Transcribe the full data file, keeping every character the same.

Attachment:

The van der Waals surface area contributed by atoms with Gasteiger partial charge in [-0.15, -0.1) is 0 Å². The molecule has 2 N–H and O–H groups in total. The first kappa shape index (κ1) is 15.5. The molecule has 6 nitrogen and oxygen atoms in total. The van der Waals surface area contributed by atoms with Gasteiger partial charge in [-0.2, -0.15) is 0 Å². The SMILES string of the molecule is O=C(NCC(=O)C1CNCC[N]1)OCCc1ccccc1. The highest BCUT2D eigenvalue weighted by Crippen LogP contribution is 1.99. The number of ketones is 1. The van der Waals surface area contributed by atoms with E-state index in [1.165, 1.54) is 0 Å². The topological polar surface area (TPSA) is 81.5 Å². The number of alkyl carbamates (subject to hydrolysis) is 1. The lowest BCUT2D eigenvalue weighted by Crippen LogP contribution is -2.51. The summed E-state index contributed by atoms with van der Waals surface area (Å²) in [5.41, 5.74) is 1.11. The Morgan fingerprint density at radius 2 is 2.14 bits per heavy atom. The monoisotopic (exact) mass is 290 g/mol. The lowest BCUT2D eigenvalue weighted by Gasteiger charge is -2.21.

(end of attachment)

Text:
The van der Waals surface area contributed by atoms with Gasteiger partial charge in [-0.15, -0.1) is 0 Å². The molecule has 2 N–H and O–H groups in total. The first kappa shape index (κ1) is 15.5. The molecule has 6 nitrogen and oxygen atoms in total. The van der Waals surface area contributed by atoms with Gasteiger partial charge in [-0.2, -0.15) is 0 Å². The SMILES string of the molecule is O=C(NCC(=O)C1CNCC[N]1)OCCc1ccccc1. The highest BCUT2D eigenvalue weighted by Crippen LogP contribution is 1.99. The number of ketones is 1. The van der Waals surface area contributed by atoms with E-state index in [1.165, 1.54) is 0 Å². The topological polar surface area (TPSA) is 81.5 Å². The number of alkyl carbamates (subject to hydrolysis) is 1. The lowest BCUT2D eigenvalue weighted by Crippen LogP contribution is -2.51. The summed E-state index contributed by atoms with van der Waals surface area (Å²) in [5.41, 5.74) is 1.11. The Morgan fingerprint density at radius 2 is 2.14 bits per heavy atom. The monoisotopic (exact) mass is 290 g/mol. The lowest BCUT2D eigenvalue weighted by Gasteiger charge is -2.21.